For its price, the ingredients — raw egg and slices of pork and century egg  — were just about standard, no better or no worse than those served elsewhere.
Except that the congee itself didn’t use ground rice — the not-so-secret ingredient behind the dish — making it no different from nor better than those offered by more inexpensive establishments.
That’s all — end of congee angst.

Red Palace's asado siopao looked so yummy the idiot picture taker was prompted to take a bite first before attending to his duties.

Meanwhile, the two-piece asado siopao (P80) that I ordered was great.
It was larger — and arguably even tastier — than those served by its rivals, including Kowloon House, which has a branch around the corner along Matalino Street, and Jade Valley in the Timog Ave. area.
But next time I drop by for a visit, I’ll try other rice dishes, hoping that the cook has come around to realizing that ground rice makes for excellent congee.
Until then, I’m keeping my fingers crossed.

A fly in my siopao

In celebration of the one-year birthday of this piece, I am uploading it into this blog.

EXOTIC cuisine is not for the faint of heart. Or, for that matter, the weak of stomach.

But many individuals—self-styled sophisticates and self-proclaimed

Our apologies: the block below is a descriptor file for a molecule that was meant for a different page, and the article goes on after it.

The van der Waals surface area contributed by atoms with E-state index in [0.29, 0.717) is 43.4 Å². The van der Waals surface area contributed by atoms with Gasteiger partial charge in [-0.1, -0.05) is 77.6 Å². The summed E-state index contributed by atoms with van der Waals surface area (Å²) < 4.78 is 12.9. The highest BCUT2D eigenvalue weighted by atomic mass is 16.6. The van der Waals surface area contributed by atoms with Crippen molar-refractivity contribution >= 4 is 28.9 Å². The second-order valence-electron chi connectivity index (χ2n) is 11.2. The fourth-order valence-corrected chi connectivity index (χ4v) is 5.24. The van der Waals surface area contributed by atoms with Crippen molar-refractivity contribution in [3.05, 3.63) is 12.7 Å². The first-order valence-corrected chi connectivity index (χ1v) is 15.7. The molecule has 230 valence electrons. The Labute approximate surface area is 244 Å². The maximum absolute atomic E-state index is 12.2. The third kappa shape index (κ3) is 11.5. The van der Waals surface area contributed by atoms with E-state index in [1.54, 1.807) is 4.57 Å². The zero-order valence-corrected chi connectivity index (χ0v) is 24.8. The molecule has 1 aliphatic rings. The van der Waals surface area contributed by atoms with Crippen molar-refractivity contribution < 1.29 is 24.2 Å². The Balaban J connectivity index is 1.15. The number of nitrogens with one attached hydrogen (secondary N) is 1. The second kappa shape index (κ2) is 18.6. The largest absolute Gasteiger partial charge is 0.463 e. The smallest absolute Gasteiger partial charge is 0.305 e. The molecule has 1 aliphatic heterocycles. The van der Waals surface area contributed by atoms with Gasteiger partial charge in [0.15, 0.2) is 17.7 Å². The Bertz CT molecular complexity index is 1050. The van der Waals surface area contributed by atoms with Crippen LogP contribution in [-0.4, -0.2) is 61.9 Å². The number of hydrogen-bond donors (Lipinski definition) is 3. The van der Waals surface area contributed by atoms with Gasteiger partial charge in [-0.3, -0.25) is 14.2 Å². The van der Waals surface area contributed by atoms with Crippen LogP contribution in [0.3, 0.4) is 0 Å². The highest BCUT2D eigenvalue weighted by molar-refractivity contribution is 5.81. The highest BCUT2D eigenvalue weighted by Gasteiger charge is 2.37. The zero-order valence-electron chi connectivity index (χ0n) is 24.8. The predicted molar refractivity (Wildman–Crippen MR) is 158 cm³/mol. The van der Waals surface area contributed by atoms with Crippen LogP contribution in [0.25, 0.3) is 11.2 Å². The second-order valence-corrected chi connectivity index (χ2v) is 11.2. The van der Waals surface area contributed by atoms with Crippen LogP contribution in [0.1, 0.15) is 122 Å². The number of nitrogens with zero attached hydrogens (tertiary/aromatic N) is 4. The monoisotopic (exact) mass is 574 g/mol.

gourmets—have always looked forward to their next culinary adventure, be it Mediterranean or Asian fusion. Fortunately or unfortunately, I am not one of them.

Just about the only culinary expertise that I can ever claim to have, aside
from eating, is the ability to discern the four basic types of beer. These are pale pilsen, which is marked by a pale flavor; dry, distinguished by a dry flavor; light, which has a light flavor; and, last but not least, free, which has an excellent taste that leaves a tingling sensation on the palate, a soothing effect on the throat, and a healthy, ruddy glow on the cheek. These characteristics make free beer one of the tastiest drinks of all time. However, unlike pale pilsen, dry, and light beer, free beer is not widely available, especially when you have friends who think that the world owes them a drink. (But then again, that’s another story best told as soon as one other booze buddy shares his Irish beer with me, gratis et amore.)